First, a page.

The number of fly-tipping cases across the county has decreased for the first time in six years following the launch of a council campaign to tackle the issue.

Since anti fly-tipping campaign SCRAP was launched last year, there has been a 7.5 per cent decrease in the number of clearances of illegally dumped waste across the county.

Before the campaign, fly-tipping cases increased by an average of 14 per cent each year over the previous five years.

Speaking during a Bucks County Council (BCC) cabinet meeting on Monday (March 4) cabinet member for planning and environment, Bill Chapple, said the council is “determined” to “stamp out the anti-social and criminal behaviour”.

He said: “Although it is still early days it is encouraging to see the campaign measures are still hitting home – so much so over the next two weeks we will be re-publicising the main messages both in press statements and on social media.

“I know we are determined to stamp out this anti-social, and quite frankly criminal behaviour, and we will continue our zero-tolerance stance on bringing offenders to justice wherever possible.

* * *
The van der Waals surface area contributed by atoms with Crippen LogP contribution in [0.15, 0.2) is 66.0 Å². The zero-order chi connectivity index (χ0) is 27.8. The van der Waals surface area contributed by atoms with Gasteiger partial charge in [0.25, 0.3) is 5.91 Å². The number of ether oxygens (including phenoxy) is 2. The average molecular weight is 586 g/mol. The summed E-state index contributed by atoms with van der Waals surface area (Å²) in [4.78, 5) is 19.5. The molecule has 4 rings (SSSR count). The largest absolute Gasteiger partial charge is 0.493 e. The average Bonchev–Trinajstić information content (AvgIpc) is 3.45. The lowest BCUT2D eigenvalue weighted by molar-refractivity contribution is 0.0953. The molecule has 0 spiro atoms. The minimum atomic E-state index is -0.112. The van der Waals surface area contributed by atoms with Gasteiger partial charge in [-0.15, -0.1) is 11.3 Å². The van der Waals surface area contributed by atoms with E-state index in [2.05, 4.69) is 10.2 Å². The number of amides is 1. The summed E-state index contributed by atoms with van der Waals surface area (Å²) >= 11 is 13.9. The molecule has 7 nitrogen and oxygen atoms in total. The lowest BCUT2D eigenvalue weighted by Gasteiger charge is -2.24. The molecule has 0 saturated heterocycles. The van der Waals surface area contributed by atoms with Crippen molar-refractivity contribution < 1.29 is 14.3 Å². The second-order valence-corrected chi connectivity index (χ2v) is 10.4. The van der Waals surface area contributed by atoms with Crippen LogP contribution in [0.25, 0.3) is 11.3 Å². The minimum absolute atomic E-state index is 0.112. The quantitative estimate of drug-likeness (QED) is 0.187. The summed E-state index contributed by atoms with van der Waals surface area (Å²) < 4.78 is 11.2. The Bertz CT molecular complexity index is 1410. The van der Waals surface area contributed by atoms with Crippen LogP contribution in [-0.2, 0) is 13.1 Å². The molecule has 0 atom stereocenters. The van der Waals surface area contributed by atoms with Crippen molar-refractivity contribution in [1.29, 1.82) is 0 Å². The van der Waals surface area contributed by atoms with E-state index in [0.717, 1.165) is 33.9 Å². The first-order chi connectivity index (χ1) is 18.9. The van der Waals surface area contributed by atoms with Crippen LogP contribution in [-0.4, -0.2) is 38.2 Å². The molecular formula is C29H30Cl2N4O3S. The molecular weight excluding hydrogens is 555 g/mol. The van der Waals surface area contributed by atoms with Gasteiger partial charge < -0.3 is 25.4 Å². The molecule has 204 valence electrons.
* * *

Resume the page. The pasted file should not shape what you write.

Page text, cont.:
“Last week we took our 196th case to court, to successfully prosecute a fly-tipper who dumped rubbish in Gerrards Cross.”

Countryside and roads across Bucks have been blighted by numerous cases of fly-tipping in recent years – including 600 tonnes of waste dumped under the A40 Denham Roundabout in 2017.

And mystery still surrounds a huge pile of waste dumped outside Thames Water’s sewage treatment site in Little Marlow, amid confusion over who is responsible for clearing the section of land.

Cllr Chapple praised Bucks teams for their work towards tackling the issue in Bucks, as around one in 38 fly-tippers are caught in the county, compared to one in 638 nationally.

Leader of BCC Martin Tett added: “This is a national crime. We are not just talking about a crisp packet left out of a car window – we are talking on an industrial scale.

“The biggest growth area is the criminal activity – it is normally a man in a van, £25 in the hand, take away some rubbish from quite often a building site or industrial premises and it doesn’t go to a proper disposal site, it gets dumped in a country lane somewhere.

“Sometimes we see this on such a large scale, I think it was down on the junction of the M40 with the 25, they had virtually filled in the area under the M25 with waste.”